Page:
The impact of globalisation has triggered increased interaction between members of the international system. This in turn has presented new areas for economic development and partnerships as well as provided numerous opportunities for potentially lucrative business ventures. In this aspect the natural resource sector has generated significant interest as it maintains connotations of substantial capital gains. However, associated issues that arise from the sales of natural resources include those of management, ownership and rights.
Consequences of Resource Nationalism
Resource nationalism has been used to engage such issues. Having no set definition, it has been described in a number of ways, most commonly simply as when governments and/or ethnic groups lay claim to natural resources located within their territory for the purposes of ownership and control (Overland, et al., 2010). It also frequently involves governments implementing policies and using private players in order to increase control over the natural resources.
Given such an understanding of resource nationalism, a number of fears have been generated by members of the international system, particularly over the uncertainty of what a host country would do with its natural resource sector when engaging investors. For example, would foreign investments in the extraction of natural resources be affected in a manner that would negatively influence operations; would there be revisions to pre-existing production sharing agreements (PSAs); or would the monetary return from the sale of natural resources generated from operations drop? Essentially, the exertion of a higher degree of control over natural resources by a host country in a situation where it was previously absent, or at least less rigorous, has created an environment that has come to be perceived as risky. Hence, resource nationalism has been ranked as one of the top risks of the system of internationalism.
Regardless of the perceived risks accompanying resource nationalism, the natural resource sector is still nonetheless a desirable area for business. Encountering ripe opportunities for the extraction and sale of natural resources can be found across the world, with an additional increase in accessible avenues following the collapse of the Soviet Union. Areas previously unavailable to the greater international system opened to an enormous client base demanding access to its resources. The close geographic proximity to Western Europe provided a prodigious set of mutually beneficial opportunities, providing reliable banking and legal infrastructure as well as the technology needed for extraction along with the ability to develop associated services for the sector. On a globalised level, opportunities and potential were further magnified with even greater access to international markets like the US.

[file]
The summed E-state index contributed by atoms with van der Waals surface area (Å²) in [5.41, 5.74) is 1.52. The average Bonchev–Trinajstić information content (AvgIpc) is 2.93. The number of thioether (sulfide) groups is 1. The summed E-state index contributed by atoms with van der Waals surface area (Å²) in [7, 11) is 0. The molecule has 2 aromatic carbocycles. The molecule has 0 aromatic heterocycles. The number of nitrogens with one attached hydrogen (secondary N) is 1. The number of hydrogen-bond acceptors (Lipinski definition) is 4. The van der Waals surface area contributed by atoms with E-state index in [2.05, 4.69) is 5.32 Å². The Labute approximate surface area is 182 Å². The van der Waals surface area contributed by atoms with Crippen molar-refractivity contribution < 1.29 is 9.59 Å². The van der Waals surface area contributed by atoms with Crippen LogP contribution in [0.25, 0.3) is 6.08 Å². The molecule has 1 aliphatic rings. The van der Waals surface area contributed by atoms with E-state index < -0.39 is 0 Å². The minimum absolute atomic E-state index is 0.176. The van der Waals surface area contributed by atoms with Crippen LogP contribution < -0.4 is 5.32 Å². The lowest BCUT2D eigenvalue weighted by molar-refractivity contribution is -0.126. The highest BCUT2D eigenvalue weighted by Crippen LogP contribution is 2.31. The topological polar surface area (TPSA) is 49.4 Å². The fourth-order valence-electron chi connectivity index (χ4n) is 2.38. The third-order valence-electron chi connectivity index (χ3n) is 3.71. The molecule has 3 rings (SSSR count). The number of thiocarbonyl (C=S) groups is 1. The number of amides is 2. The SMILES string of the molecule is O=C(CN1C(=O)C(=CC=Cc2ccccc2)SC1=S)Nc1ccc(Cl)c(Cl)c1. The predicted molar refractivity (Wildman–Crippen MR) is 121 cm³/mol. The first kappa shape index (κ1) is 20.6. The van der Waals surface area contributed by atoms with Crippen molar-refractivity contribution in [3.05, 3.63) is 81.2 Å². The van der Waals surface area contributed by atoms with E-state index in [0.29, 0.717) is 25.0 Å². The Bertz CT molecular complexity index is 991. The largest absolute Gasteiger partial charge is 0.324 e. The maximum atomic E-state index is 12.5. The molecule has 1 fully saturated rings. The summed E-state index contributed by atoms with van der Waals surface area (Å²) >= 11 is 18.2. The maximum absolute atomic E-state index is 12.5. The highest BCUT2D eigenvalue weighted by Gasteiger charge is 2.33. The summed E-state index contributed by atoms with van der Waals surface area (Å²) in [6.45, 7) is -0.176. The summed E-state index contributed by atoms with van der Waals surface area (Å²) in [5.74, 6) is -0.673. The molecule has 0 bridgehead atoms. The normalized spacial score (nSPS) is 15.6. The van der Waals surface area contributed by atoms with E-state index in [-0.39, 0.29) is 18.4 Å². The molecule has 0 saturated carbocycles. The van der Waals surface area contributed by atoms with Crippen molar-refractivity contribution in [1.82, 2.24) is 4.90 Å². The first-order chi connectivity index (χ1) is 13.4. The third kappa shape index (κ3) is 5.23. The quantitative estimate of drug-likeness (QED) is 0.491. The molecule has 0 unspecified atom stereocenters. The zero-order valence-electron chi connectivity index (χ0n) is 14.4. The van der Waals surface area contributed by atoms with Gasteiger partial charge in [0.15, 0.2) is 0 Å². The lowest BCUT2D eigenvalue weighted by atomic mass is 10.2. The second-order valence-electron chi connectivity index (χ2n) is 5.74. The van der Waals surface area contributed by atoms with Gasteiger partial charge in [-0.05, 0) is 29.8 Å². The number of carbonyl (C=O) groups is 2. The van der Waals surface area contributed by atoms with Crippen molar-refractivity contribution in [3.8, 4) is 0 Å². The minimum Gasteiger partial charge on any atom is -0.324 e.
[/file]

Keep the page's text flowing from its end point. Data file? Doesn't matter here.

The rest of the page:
Resource Nationalism in Azerbaijan
The Caspian Sea region in particular has generated worldwide attraction with its enticing abundance and diversity of natural resources such as metals, minerals and hydrocarbons. The Caspian Sea littoral states of Azerbaijan, Iran, Kazakhstan, Russia and Turkmenistan have all utilised resource nationalism to varying degrees and in different ways with regard to oil and gas.
A particularly fascinating case study is Azerbaijan. The country has an extensive history of resource nationalism stretching over a century across various political systems. During Imperial Russian rule, oil was extracted in Baku and multiple pipelines were constructed linking the Caspian Sea city to the greater Caucasus region and the Black Sea (Akiner, 2004). By 1895, oil output from Baku accounted for nearly half of daily global production. Although Azeri and international oil magnates operated in Baku (see, An Oil Pioneer), resource nationalism was personified by the Tsar and the materials were effectively his property, albeit with foreign investment having shares in operations and profits. Distribution of wealth and management of funds were through the Romanovs.
In 1918, the Azerbaijan Democratic Republic gained independence from the Russian Empire following the aftermath of World War I. By this time oil from the Caspian region, with Baku as one of the centres, had become increasingly coveted and was viewed as a means to generate funds as well as provide strategic energy supplies (Akiner, 2004). Independence was therefore short-lived as in 1920 the Red Army invasion of Azerbaijan succeeding in co-opting the area into the Soviet Union (Karagiannis, 2002). The Azerbaijani Soviet Socialist Republic fell under a socialist system in which all companies were nationalised, and all natural resources, including hydrocarbons, were property of the state.
However, following the dissolution of the Soviet Union, an independent Azerbaijan once again emerged, with a strikingly contrasting usage of resource nationalism to its former socialist model. Oil and gas matters of the country were now being represented through an NOC (Gojayev, 2010), the State Oil Company of Azerbaijan Republic (SOCAR).